Japan plans campaign to curb manga, anime copyright violations abroad

Staff Report

The government will initiate in August a major campaign to curtail the rampant practice, mainly in China, of uploading Japanese anime and manga on the Web for public viewing without authors’ permission, NHK said Monday.

As the popularity of Japanese-made animated movies and cartoons soars worldwide, thanks in part to the government’s effort to promote their export, a growing number of websites, especially those operated by Chinese, are offering their online versions for free in violation of the rights of their copyright owners.

The Cultural Affairs Agency estimates such violations by Chinese pirate sites alone have amounted to at least ¥560 billion in the past year.

In the joint campaign, the government, along with 15 businesses, including anime production companies and publishers, will start Friday to send requests to delete illegal anime and manga postings to some 580 violators that the government has identified. The campaign will also launch a site that leads users to websites that offer official versions of some 250 of the violated works, including recently produced ones, at a cost of several hundred yen, according to NHK.

“We want to create a scheme that allows overseas fans to enjoy Japanese works legally and without worries (for violation) and enables profits from them to be paid to anime production companies and publishers,” NHK quoted a Ministry of Economy, Trade and Industry official as saying.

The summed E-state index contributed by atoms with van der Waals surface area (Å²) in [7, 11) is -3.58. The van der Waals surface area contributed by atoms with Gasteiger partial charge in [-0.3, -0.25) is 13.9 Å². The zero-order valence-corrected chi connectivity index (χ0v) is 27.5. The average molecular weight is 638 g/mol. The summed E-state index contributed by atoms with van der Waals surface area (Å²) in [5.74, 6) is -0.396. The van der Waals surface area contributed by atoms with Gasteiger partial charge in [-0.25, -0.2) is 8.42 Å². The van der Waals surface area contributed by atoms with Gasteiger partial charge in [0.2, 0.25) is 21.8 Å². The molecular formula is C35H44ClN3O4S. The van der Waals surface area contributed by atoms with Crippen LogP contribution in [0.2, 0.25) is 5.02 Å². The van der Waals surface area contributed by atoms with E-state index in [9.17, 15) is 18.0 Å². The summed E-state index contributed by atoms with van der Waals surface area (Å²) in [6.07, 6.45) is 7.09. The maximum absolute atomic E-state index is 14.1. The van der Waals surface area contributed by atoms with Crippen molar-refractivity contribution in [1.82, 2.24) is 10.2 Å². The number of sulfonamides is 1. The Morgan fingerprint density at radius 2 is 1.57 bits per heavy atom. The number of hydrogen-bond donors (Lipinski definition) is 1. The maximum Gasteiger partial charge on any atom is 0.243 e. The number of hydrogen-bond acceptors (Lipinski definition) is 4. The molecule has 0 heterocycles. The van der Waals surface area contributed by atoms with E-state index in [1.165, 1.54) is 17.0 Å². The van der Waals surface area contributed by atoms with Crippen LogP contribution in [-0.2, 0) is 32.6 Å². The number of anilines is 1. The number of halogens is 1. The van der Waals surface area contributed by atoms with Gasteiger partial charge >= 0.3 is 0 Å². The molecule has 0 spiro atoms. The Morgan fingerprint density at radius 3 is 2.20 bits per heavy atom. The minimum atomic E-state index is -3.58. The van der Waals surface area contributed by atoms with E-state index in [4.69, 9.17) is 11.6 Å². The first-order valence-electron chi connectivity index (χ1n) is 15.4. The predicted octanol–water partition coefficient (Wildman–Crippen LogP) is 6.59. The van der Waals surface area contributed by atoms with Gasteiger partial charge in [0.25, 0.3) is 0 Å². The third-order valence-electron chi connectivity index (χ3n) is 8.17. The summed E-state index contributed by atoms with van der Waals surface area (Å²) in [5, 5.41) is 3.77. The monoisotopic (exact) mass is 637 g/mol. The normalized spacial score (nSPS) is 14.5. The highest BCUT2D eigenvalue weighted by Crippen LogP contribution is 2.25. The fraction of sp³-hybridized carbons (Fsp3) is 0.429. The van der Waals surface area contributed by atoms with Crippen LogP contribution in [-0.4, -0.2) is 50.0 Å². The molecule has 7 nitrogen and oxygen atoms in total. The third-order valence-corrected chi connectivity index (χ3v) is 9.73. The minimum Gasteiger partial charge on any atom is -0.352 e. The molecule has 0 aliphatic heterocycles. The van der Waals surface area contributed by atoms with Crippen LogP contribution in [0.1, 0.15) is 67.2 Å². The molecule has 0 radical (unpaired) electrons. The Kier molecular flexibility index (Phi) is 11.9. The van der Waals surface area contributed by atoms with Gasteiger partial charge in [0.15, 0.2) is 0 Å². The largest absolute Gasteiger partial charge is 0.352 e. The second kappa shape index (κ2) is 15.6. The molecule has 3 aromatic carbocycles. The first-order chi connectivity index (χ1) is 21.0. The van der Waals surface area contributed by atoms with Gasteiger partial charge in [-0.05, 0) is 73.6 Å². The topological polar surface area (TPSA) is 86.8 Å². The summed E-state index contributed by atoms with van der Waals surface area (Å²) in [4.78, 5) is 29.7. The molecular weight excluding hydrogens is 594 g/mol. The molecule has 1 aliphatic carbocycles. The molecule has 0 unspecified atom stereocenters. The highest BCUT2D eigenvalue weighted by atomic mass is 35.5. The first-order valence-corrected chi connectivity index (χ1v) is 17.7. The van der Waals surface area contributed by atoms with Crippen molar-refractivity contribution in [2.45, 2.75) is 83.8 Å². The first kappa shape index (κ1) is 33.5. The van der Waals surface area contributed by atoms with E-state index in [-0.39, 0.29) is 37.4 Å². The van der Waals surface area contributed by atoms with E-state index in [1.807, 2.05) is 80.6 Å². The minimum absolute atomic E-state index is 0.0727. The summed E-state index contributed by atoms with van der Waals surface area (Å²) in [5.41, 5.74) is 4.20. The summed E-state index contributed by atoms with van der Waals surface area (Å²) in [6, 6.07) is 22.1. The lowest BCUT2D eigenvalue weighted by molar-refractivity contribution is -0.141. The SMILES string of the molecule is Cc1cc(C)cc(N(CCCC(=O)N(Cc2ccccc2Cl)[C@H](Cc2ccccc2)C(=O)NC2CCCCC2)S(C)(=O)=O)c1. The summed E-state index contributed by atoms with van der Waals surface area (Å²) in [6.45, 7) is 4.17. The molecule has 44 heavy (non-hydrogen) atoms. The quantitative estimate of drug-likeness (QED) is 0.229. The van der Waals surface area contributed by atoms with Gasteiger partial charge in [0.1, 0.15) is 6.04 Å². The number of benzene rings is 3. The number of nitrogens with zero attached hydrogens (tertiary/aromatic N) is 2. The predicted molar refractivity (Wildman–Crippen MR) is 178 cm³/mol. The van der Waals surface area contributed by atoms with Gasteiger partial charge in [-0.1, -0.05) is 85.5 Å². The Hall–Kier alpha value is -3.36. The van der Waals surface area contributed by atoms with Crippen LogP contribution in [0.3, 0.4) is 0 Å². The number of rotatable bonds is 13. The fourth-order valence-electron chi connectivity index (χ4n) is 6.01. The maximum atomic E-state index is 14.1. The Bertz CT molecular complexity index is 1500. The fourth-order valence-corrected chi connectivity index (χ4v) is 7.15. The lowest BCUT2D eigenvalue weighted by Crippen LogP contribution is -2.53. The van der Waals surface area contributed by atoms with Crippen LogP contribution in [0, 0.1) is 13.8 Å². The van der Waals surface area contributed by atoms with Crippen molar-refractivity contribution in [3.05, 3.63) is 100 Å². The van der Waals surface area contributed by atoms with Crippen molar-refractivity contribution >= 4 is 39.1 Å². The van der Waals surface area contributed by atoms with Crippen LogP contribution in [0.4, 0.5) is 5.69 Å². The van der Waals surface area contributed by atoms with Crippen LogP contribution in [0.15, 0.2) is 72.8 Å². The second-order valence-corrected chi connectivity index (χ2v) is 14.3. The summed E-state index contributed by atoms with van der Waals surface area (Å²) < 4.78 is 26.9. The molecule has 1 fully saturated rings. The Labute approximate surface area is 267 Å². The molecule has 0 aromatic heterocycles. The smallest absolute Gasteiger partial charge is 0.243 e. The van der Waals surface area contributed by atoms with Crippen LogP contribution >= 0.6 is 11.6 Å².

• Greftmeister

    It is good that Japan takes these steps that help authors benefit from international copyright law.

    It is just, right and proper that these works are protected so that their authors are given the benefits deriving from these works. The work, creativity and perseverance of the author are compensated, and the law helps broaden their horizons.

    In the age of the internet, these local authors benefit from having their works enjoyed by the world-wide audience. The audience themselves benefit from a more creative culture from the profound insight in these local works.